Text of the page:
“The West African Journalists Association, for instance, is also drafting a statement to criticize the closure of these media institutions.  We are also pleased to note the solidarity of the media community in Liberia around this issue, which also sends a very strong signal to the government and the people of Liberia about the need not to trample on the media,” Quaqua said.

He said media organizations are not above the law, but the government cannot use the courts to reach an end.

“The situation of November 7th was unfortunate; we do not support that.  But, we’d like to make it clear that the media cannot be used as a scapegoat in this matter,” Quaqua said.

Quaua called on Liberian journalists to continue to stay on the side of reporting public interest issues and not necessarily partisan issues.

You May Like

Will Cuba Follow the Southeast Asia Model?

Decision to restore ties between US and Cuba has some debating whether it will lead to enhancement or regression of democracy for Communist island nation More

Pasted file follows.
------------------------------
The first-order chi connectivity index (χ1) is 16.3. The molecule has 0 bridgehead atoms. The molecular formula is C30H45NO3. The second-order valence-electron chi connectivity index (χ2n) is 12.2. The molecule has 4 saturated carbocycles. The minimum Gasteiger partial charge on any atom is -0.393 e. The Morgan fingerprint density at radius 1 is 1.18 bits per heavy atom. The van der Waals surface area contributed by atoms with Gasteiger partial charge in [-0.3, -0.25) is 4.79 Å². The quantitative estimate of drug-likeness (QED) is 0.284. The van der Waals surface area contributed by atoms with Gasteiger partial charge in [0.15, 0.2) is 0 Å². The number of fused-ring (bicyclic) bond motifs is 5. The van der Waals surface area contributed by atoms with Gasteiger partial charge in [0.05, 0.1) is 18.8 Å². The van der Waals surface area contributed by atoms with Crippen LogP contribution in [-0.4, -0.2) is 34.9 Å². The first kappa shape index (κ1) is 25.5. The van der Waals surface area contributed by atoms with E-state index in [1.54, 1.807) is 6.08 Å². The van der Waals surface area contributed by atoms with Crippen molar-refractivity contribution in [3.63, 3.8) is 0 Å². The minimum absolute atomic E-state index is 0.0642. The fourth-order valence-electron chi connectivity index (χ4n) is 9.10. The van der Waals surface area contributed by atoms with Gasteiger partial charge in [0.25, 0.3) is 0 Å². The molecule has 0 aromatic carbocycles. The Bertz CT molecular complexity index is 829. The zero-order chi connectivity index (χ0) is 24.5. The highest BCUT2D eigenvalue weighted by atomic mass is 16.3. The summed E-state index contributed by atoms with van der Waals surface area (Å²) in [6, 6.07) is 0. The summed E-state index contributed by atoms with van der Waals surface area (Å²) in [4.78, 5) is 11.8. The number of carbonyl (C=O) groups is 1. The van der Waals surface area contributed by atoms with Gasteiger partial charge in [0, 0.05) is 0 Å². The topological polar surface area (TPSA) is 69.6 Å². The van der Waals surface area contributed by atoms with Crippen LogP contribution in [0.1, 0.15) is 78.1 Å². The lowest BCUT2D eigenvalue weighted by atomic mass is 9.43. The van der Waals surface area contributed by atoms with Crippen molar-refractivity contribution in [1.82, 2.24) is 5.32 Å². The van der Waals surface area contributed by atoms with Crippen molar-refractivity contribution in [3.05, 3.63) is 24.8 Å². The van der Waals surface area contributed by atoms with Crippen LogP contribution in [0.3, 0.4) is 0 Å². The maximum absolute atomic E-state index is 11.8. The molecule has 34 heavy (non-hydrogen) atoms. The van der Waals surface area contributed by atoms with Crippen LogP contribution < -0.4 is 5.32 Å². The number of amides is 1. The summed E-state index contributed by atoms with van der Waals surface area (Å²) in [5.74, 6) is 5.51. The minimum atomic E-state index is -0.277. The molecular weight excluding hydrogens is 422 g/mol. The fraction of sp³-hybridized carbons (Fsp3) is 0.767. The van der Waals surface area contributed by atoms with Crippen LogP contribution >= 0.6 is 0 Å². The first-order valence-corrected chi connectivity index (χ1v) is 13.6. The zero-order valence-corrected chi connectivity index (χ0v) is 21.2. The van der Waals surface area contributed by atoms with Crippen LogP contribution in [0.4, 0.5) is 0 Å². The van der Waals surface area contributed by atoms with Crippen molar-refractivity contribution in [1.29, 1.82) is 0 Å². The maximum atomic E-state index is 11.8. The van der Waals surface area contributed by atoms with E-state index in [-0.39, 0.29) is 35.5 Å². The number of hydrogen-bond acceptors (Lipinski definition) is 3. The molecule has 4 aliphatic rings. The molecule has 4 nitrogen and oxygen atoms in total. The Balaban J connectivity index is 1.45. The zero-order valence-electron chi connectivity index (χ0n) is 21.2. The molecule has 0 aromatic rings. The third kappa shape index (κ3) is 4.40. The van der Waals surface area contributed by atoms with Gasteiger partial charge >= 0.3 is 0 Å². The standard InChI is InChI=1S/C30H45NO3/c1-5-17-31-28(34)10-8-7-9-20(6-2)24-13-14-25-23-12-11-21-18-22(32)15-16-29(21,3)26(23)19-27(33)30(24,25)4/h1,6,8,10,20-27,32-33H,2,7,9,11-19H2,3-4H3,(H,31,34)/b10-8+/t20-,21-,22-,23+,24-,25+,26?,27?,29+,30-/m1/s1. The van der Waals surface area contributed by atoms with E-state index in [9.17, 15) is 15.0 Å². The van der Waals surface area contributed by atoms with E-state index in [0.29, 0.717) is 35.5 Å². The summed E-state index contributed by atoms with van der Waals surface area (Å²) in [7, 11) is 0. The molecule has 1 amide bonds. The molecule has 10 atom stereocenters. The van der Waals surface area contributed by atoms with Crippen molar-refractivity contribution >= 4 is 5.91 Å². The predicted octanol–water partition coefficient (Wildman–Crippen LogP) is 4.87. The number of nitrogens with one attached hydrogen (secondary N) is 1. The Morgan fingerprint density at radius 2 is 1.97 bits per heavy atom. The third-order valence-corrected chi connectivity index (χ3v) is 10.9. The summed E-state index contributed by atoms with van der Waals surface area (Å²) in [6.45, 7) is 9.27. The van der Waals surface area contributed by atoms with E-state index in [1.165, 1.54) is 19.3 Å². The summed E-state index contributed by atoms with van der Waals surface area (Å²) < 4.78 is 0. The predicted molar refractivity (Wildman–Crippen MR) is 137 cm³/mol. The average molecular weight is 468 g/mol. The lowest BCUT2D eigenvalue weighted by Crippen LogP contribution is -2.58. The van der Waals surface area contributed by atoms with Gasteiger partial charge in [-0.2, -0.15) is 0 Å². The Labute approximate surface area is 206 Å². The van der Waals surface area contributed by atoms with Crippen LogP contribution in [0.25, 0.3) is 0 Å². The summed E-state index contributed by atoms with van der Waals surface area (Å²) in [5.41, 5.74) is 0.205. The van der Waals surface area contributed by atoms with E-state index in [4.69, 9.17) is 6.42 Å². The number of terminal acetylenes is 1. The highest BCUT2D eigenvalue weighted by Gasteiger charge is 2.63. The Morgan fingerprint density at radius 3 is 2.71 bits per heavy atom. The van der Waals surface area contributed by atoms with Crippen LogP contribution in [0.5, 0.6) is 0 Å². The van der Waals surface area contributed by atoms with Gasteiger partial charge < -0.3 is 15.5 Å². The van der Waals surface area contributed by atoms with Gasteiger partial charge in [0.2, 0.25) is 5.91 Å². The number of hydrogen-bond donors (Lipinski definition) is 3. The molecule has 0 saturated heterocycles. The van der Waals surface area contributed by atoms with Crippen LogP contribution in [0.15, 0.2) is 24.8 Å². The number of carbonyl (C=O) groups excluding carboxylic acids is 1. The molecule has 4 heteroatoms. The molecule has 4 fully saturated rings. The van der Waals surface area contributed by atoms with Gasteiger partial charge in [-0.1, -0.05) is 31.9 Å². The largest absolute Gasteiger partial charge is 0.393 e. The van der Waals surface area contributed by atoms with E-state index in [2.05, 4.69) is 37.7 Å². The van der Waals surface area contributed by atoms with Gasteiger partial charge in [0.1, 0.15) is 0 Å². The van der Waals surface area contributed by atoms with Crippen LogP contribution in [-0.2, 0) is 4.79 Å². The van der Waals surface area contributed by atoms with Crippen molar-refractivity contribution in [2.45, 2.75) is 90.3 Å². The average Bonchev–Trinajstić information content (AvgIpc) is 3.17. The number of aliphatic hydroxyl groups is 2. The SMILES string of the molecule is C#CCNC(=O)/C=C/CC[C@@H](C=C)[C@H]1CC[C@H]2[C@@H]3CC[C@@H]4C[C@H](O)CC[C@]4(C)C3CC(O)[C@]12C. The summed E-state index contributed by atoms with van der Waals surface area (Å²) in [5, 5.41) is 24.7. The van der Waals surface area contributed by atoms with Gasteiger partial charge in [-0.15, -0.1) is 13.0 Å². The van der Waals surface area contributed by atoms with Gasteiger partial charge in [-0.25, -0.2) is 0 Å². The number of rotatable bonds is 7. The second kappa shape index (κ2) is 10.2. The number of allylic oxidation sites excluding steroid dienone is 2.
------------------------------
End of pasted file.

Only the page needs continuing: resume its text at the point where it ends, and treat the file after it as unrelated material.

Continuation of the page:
Kenyan Designer Finds Her Niche in Fashion Industry

‘Made in China’ fabrics underlie her success More

Report: CIA, Israel's Mossad Killed Senior Hezbollah Commander

The Washington Post story says Imad Mughniyah was killed instantly by a bomb "triggered remotely" from Tel Aviv by Mossad agents More

This forum has been closed.
Comments
     
There are no comments in this forum. Be first and add one

Featured Videos

Your JavaScript is turned off or you have an old version of Adobe's Flash Player. Get the latest Flash player.
Jefferson's Library Continues to Impress, 200 Years Lateri
X
Deborah Block
January 31, 2015 12:12 AM